When the TV show “Miami Vice” began filming, set designers turned empty storefronts into makeshift businesses and gussied up aging hotels to give them a clean look in pastel colors. Fancy cars rolled down the streets, and elderly denizens of hotel porches and verandas were replaced temporarily by scantily clad actors walking the narrow sidewalks.

Television was helping to create a new image for South Beach and Miami, and reality wasn’t far behind.

“They created a lot of the glitz and the glamour — the Miami that we saw in ‘Miami Vice’ sure wasn’t where we lived,” Miss Stofik says.

“It became this synergistic relationship where ‘Miami Vice’ was painting its own buildings and using architecture as a character in the show, and millions were seeing this on television.”

By 1985 — the year Bruce Weber photographed a Calvin Klein Obsession perfume ad at the Breakwater Hotel — the fashion industry had taken notice of cheap hotel rooms and eclectic scenery, and the area became a popular hangout for models and photographers. Places such as the Strand and Penrod’s on the Beach began attracting crowds.

“It was a bohemian wild, wild west. You could sense that something was happening that was very special,” says Tara Solomon, a public relations executive and former journalist who arrived in South Beach in 1987.

The show was filmed on location throughout the beach, drawing tourists eager to see Don Johnson and Philip Michael Thomas playing Crockett and Tubbs in their signature Ray-Bans and suits with rolled-up sleeves paired with T-shirts.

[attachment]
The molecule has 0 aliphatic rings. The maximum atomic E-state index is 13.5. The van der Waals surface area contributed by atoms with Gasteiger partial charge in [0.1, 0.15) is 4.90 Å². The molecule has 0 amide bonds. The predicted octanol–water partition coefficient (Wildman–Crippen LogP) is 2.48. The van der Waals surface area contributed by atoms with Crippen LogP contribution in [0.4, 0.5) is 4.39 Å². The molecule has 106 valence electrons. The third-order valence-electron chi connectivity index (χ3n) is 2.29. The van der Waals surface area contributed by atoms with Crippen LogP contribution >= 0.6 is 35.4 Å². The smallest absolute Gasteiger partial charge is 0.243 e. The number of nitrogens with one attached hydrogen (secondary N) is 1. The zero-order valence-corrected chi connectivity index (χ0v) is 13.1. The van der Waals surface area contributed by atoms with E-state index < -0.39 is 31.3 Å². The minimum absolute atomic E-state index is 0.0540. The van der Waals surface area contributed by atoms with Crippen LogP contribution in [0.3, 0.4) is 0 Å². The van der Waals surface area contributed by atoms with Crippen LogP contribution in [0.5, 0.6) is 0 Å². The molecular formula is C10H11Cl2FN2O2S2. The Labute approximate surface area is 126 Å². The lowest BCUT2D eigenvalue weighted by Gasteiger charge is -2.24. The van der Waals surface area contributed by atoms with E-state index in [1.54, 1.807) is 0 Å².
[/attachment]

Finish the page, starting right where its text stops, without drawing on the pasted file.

“If we were shooting at 5 o’clock in the morning, there were still people out here watching us,” says Dee Miller, who cast local actors for the show. Tour bus drivers would call attention to the TV shoots.

By 1989, South Beach’s rebirth was in full swing. The fashion industry was entrenched, and celebrities on movie shoots — such as Madonna and Sylvester Stallone — took a liking to the area. Millionaires began buying homes and condos.

More restaurants and nightclubs were born, and Italian designer Gianni Versace arrived in 1991. He lived on South Beach until 1997, when he was fatally shot in front of his Ocean Drive mansion. Ironically, the murder cemented the area’s image as a haven for celebs and fashionistas.

“Versace was a local hero,” Miss Solomon says.

Today, South Beach is a prime destination for tourists. Hotels, restaurants and nightclubs abound; cars pack the streets at all hours on weekends, and crime is down. Lincoln Road Mall, a pedestrian shopping area, bustles with activity, and Ocean Drive is lined with cafes and bars overlooking the sand and the clear turquoise water.

Those restored art-deco buildings in pretty pastel colors with the palm trees out front? Today they are world-famous, instantly recognizable symbols of a place that has been reinvented — a place that takes center stage once again in the remake of “Miami Vice.”

• • •

Bars, cafes and the beach along Ocean Drive. Shopping along Collins Avenue, Washington Avenue and the Lincoln Road Mall. News Cafe is open 24 hours a day; 800 Ocean Drive, 305/538-6397.

Architectural tours of the Art Deco Historic District are offered at 10:30 a.m. Wednesdays, Fridays, Saturdays and Sundays and at 6:30 p.m. Thursdays from the Art Deco Welcome Center, 1001 Ocean Drive; visit www.mdpl.org or call 305/531-3484. Tickets cost $20.

The Miami Beach Visitors Center, 1920 Meridian Ave. (www.miamibeachchamber.com or 305/672-1270) offers 19 daily tours and help with hotels, car rentals and other trip planning.